It's a hard thing to abandon a line of research without an answer, especially when one has so many tantalizing clues; specifically, I have Susan Fritts's parents names - but I can't work out exactly which John and Mary Fritts they were. I've effectively run out of ideas on what to search, and I've gone in so many circles and smacked my forehead against this brick wall so many times, that even say for sure what I know and what I don't know about Uriah and Susan anymore. I gave up and resumed working on other lines.
Over at the family history center, I ran across an odd situation: I requested a microfilm, but they inform me that the film is "restricted," meaning that I have to go to the main library in Salt Lake City to view it. As luck would have it, my DAR chapter has a professional genealogist who makes regular trips to that library, so I shoot Janice an email inquiring if she can look up this one document for me. Since I'm writing to her, I mention that I have this brick wall that I'm stuck on, and explain the situation, and inquire if she has any ideas. She explains that there are reasons Susan might have been left out of the will of that Otsego John Fritts - maybe she was given money before she moved, for example. I pull out my entire Fritts file and mail her a copy of it. She reviews it.
She thinks that my first instinct was correct: The John Fritts who lived in Sempronius in 1830 and 1840 was my Susan's father. She comes up with a birth date of about 1770 for John based on those two censuses - meaning that the will I have for a John Fritts of Cayuga County, who died in 1869 with no children, could not possibly be the same man.
How did I overlook that?
She's hired. I'm energized!
I have some time before Janice actually goes to Salt Lake City, so I go back over some of the things I know about "R" and "E" Fritts, because I have long realized they might be helpful, but have never quite seen the connection or known what to do about it. I locate reference to Edward Fritts in a DAR GRC record, so I write away and it arrives just before she leaves: The 1815 baptism record for Edward Fritts in Milford, NY - son of John and Mary Fritts. Edward Fritts, who arrived in Sheboygan a year before Uriah and Susan, and according to the 1850 census. Edward, who lives right near John Fritts on the 1840 census in Sempronius, Cayuga Co., NY.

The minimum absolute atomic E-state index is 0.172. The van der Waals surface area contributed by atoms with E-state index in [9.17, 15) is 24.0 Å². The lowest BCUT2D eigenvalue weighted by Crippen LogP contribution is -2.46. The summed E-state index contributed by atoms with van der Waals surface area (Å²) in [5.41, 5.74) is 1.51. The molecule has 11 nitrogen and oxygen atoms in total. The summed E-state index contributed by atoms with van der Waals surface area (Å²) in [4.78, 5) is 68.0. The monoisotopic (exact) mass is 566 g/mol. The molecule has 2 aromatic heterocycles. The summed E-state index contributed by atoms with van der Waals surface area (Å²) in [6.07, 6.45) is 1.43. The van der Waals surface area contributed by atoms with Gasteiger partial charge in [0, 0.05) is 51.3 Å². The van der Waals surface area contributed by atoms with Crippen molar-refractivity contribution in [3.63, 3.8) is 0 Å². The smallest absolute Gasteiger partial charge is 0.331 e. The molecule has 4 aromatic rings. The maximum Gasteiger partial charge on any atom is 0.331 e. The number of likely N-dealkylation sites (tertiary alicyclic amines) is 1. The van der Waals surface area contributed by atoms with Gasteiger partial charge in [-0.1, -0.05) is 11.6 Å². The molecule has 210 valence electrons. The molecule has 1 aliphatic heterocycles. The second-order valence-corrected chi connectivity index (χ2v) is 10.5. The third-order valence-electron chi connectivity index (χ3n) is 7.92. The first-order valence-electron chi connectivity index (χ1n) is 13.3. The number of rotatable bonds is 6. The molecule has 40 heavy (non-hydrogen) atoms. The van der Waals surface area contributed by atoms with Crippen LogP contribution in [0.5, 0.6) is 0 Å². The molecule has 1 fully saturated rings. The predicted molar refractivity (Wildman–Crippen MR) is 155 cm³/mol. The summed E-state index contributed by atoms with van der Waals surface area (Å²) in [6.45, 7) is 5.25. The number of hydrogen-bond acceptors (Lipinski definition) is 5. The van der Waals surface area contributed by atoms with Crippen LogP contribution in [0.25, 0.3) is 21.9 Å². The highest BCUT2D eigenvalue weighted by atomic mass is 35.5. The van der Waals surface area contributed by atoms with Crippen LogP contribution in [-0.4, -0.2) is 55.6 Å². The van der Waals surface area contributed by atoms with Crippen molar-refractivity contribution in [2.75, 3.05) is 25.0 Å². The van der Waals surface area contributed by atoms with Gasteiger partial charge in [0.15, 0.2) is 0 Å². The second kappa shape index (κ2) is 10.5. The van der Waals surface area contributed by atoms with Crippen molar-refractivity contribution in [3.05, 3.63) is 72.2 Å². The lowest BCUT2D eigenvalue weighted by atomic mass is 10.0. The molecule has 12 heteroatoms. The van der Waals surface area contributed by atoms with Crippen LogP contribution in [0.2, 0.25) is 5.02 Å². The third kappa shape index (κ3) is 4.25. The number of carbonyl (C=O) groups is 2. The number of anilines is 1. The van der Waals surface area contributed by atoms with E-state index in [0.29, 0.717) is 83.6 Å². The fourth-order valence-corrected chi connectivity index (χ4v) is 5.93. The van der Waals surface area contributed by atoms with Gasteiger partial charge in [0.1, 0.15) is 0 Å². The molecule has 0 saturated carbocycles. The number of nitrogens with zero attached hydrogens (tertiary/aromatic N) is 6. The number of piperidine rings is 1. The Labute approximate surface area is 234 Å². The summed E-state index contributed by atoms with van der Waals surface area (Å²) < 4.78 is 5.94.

Janice heads off to Salt Lake and begins reviewing land records, church books, will indexes, but she, too, is confounded: Where was John before Cayuga County? Which John Fritts is he? She thinks perhaps it is the John Fritts who lived near Henry Couse and John Couse in Delaware County in 1820, and even retrieves a land record for John and Mary Fritts of Milford in 1815 - significant because we know that our John and Mary were in Milford, baptizing son Edward that year. But how is it possible this John Fritts owned land in 1815 - rather valuable land according to the deed - and yet there are no land records for him in Cayuga, and he left no will? It is oddly consoling that my Frittses have managed to confound not only me, but also a professional.
I feel like I've got a good solid lead, even if it doesn't entirely make sense, and as I'm uploading everything to a file sharing site to show my cousin Linda, who beat her head against this wall in similar fashion for many years, I run across some news articles thatLinda had located over a year ago, for John and Mary Fritts - specifically, that they defaulted on a mortgage for a property in Milford, purchased in 1813, and that the property was to be sold at auction.
And a light bulb goes off. I email the articles to Janice, who replies, "Aha!" Because what I have is a series of notices for John and Mary Fritts - showing where they lived over a ten-year period in between censuses. I also know from the deed that on this piece of property, John Fritts had a tannery.
Janice suggests I read Dorothy Kubik's A Free Soil - A Free People, about the anti-rent war in Delaware County, New York, which I promptly ordered and am currently reading. Already I've discovered a few things: apparently the abuses by large landholders in that part of New York at that time were considerable - one could own a property but still be required to pay rent on it for one thing; for another, the original landholder retained mineral and water rights, sometimes denying the purchaser water access necessary for, say, a tannery. It's a fascinating and rather sad bit of American history that I was certainly unaware of.
It's a funny thing when you really nail it with a link in a genealogical chain: all the pieces suddenly fit together in a way that makes a person suddenly come alive. I know this John Fritts, or at least I know the second part of his life, when he was raising Susan, was quite an unhappy struggle. I have a glimpse into Susan's childhood.
And I have some ideas about where to look now, to fill in the missing pieces.